Criticism?

Should authors criticize each other?

Charles Dickens would / did. Effortlessly, with much dignity.

Mark Twain would / did. Though most recipients would remain hopelessly flattered.

Contemporary mass-market scribblers? Who cares? And I don't mean, "fuck 'em all," although.., I mean it literally, who does care? The banality of cop/ lawyer/FBI-agent/Seal-team member/ chick lit, uber-sensitive, young professional struggling in an, oh so nasty, feet-stamping, confusing, latte-driven world/ sword-swiping, dragon-scalding mystical wonderland/ werewolf-vampire-zombie-laden netherworld writing is perfectly contrived for a perfectly dumbed-down audience. Wal-Mart shoppers! Clean up on aisle five.

The low barrier to entry for publishing or songwriting has been blamed, but I don't buy it - good is good, no matter how low the production value or brief the passage. Think, Sgt Pepper recorded on a 4-track; or the supremely crafted 272 words of the Gettysburg address.  The issue is, and always will be, the mob rules. So when mediocre authors are rewarded for mediocrity, well.., you get it. So where's the sportsmanship in a spicy critique? How's a finely crafted bon mot going to spur good writing into a great work? I ask because I'd like to think we haven't become too brittle to stand before our peers with some sense of humility.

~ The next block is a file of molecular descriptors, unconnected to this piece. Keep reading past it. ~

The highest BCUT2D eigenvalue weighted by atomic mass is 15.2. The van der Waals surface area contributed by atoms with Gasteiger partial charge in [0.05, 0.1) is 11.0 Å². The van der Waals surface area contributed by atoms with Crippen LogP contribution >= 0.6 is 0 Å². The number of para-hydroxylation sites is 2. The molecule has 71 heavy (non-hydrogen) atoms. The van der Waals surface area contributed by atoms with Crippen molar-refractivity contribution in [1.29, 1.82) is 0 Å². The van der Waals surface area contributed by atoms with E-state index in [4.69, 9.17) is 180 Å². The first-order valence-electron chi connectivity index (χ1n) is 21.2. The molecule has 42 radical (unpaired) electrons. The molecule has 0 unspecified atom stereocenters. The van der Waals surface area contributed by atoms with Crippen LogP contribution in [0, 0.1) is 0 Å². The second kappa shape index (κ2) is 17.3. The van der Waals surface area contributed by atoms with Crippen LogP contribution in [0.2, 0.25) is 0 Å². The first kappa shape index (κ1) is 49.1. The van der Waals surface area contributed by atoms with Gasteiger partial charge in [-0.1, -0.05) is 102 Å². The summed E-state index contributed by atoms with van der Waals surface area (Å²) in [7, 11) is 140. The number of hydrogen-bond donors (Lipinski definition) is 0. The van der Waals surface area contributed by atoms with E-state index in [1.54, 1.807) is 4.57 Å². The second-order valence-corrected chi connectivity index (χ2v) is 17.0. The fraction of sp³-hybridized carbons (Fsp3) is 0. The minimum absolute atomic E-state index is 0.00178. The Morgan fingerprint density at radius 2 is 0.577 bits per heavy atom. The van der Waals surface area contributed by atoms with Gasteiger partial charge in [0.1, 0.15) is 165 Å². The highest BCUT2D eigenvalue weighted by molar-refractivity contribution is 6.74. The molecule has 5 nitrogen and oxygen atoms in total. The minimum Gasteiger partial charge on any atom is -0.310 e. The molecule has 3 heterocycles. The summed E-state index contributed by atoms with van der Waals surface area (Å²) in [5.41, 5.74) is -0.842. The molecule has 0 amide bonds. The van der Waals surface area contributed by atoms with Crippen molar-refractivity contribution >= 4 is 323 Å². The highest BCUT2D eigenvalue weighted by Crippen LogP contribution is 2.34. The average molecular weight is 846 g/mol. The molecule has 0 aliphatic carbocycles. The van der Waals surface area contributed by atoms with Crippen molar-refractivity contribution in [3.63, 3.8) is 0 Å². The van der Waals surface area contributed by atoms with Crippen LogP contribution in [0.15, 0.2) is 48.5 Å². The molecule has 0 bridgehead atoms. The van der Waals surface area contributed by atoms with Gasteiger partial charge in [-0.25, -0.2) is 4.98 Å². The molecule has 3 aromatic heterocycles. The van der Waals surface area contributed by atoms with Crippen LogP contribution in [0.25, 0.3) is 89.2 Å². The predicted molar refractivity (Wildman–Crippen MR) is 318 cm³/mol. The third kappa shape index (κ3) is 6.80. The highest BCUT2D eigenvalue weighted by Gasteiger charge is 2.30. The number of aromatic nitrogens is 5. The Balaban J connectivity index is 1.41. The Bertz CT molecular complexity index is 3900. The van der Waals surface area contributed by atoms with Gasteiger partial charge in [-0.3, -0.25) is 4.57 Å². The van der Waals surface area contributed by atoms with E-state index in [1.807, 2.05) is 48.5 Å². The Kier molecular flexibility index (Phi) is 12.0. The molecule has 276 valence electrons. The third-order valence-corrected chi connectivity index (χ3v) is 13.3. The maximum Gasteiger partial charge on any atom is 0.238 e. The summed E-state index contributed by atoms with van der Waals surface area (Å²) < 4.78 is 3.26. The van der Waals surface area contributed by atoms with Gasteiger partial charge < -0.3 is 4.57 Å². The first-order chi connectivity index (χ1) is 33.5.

And then, of course, we earn the right to tell them all to fuck off.

 

Mark Warford